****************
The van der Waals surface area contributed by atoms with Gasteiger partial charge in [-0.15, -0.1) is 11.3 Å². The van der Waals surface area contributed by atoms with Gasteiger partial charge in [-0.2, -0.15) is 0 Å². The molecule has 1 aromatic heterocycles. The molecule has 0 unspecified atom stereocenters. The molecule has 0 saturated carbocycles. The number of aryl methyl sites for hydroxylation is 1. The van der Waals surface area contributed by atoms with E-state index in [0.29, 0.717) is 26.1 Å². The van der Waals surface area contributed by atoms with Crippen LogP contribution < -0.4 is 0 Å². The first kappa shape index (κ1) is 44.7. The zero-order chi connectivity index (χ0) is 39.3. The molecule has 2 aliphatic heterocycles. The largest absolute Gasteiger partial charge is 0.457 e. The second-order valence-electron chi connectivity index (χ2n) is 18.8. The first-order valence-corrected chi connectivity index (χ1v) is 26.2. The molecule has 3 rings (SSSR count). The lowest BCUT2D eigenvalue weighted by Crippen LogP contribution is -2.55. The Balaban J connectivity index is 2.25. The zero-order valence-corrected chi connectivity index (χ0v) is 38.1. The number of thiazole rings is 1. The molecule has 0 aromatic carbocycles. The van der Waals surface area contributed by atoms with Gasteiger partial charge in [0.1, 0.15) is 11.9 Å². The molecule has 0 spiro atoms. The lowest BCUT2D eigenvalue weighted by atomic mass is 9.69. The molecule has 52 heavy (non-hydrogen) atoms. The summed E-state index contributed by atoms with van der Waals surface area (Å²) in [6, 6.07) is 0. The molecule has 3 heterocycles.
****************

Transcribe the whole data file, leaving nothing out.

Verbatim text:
The van der Waals surface area contributed by atoms with Gasteiger partial charge in [-0.15, -0.1) is 11.3 Å². The van der Waals surface area contributed by atoms with Gasteiger partial charge in [-0.2, -0.15) is 0 Å². The molecule has 1 aromatic heterocycles. The molecule has 0 unspecified atom stereocenters. The molecule has 0 saturated carbocycles. The number of aryl methyl sites for hydroxylation is 1. The van der Waals surface area contributed by atoms with E-state index in [0.29, 0.717) is 26.1 Å². The van der Waals surface area contributed by atoms with Crippen LogP contribution < -0.4 is 0 Å². The first kappa shape index (κ1) is 44.7. The zero-order chi connectivity index (χ0) is 39.3. The molecule has 2 aliphatic heterocycles. The largest absolute Gasteiger partial charge is 0.457 e. The second-order valence-electron chi connectivity index (χ2n) is 18.8. The first-order valence-corrected chi connectivity index (χ1v) is 26.2. The molecule has 3 rings (SSSR count). The lowest BCUT2D eigenvalue weighted by Crippen LogP contribution is -2.55. The Balaban J connectivity index is 2.25. The zero-order valence-corrected chi connectivity index (χ0v) is 38.1. The number of thiazole rings is 1. The molecule has 0 aromatic carbocycles. The van der Waals surface area contributed by atoms with Gasteiger partial charge in [0.1, 0.15) is 11.9 Å². The molecule has 0 spiro atoms. The lowest BCUT2D eigenvalue weighted by atomic mass is 9.69. The molecule has 52 heavy (non-hydrogen) atoms. The summed E-state index contributed by atoms with van der Waals surface area (Å²) in [6, 6.07) is 0. The molecule has 3 heterocycles.